Ever wonder what happens at JRBP during the winter months?
Everyone assumes that the life of a water conservation non-profit employee is one of always being streamside, or out and about throughout the community spreading our water message. While we are fortunate to spend more time on or near the water than most, a significant portion of our time largely resembles a desk job rather than the life of a field technician or outfitter. In fact, late fall through early spring is much-needed time spent in the office powering through grant and contract work, as well as to start arranging our spring and summer educational programs, board of director meetings, cleanups and special events for the coming year. Throw a good deal of day-to-day “housekeeping” and you have a snapshot into “a day in the life of JRBP”.
Recently we’ve been ramping up work on our Wilson’s Creek 319 Grant. In fact, we’re launching a new page on our web site dedicated to it so you can follow along with our progress. But what is a 319 grant? To put it simply, they are awarded through the Missouri Department of Natural Resources dealing with non-point source pollution and focusing on both riparian corridors and stormwater runoff. Our current 319 grant specifically deals with the Wilson’s Creek sub-watershed, the most urbanized area of the James River Basin, including much of the Springfield metropolitan area, as well as rapidly growing communities like Republic and Battlefield. The Wilson’s Creek watershed contains about 100 square miles in the two counties, as well as an estimated population of around 85,000. Projects under the Wilson’s Creek 319 Grant include plans to plant over 300 trees in riparian corridors or other designated areas; A Low Impact Development (LID) Green Infrastructure conference in the fall of 2019; our Lawn Steward Nutrient Management Plan program; Field days to showcase project areas to community leaders and the general public as well as other educational and outreach opportunities.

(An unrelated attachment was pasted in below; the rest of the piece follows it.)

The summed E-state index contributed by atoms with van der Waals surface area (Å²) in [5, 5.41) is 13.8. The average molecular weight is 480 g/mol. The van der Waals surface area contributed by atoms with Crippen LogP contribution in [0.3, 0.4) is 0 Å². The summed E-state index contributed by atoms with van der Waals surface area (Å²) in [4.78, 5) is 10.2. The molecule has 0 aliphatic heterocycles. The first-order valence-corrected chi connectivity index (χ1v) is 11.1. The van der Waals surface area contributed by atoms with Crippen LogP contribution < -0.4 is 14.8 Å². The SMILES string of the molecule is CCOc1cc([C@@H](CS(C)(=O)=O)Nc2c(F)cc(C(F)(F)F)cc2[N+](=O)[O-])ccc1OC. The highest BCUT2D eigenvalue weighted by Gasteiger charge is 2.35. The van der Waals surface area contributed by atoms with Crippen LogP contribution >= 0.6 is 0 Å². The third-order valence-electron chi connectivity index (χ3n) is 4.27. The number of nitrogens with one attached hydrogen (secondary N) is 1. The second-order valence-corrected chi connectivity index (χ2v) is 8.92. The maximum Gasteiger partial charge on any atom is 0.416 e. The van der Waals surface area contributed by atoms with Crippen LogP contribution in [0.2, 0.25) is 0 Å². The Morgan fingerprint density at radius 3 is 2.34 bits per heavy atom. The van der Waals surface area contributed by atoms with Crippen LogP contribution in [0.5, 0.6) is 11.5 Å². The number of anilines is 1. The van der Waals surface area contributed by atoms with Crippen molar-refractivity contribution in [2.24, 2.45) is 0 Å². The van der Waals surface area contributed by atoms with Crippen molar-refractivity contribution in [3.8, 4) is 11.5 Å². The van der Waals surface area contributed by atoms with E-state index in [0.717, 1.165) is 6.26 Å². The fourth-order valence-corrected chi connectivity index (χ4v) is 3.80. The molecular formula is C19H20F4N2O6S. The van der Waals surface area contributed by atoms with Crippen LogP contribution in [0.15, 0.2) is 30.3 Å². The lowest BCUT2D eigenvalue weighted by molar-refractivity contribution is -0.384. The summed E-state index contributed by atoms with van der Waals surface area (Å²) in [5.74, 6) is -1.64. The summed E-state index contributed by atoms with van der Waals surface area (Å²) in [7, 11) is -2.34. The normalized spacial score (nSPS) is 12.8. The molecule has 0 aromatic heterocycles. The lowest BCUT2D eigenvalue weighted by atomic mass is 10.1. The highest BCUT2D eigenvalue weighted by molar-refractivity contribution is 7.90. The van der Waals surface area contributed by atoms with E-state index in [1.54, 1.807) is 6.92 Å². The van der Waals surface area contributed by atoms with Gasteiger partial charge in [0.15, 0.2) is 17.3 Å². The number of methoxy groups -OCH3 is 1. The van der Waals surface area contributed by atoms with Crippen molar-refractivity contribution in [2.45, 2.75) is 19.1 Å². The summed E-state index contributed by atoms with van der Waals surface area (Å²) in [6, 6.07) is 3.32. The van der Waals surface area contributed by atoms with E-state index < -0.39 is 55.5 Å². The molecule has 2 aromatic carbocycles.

Besides the 319 grant, JRBP staff continues to work with the City of Springfield’s Department of Environmental Services to help provide various sustainability measures. Some projects include neighborhood outreach, our Lawn Steward and Rain Barrel Rebate programs and the city’s Yard Ethic Program; working with the Adopt-a-Stream and anti-littering initiatives, as well as general education and outreach about stormwater issues. In addition to Springfield, we provide to other communities within the basin such as Nixa, Ozark and Republic on similar projects.
Winter is also the time that we set the calendar of events for the upcoming year; look for a formal roll-out of the 2019 calendar on December 15! We have a wide variety of events for you to volunteer at, including our annual Earth Day, River Rescue and Adopt-A-Highway cleanups.
While A JRBP membership makes a great holiday gift, it’s always a good time to consider joining JRBP as an individual/family or business member. “Membership has its privileges” when it comes to VIP events such as special water-quality related tours, talks and of course, our annual membership float on the James!
And you can always participate in “The Last Straw” pledge that we rolled-out earlier this year as a way to encourage local businesses and individuals to reduce or eliminate their use of single-use plastics – straws, table-ware, cups, etc. Right now 17 Downtown and Commercial Street businesses have signed up; look for the special “Last Straw” stickers proudly displayed on their storefronts and thank them for their support!
We’ll see you downstream.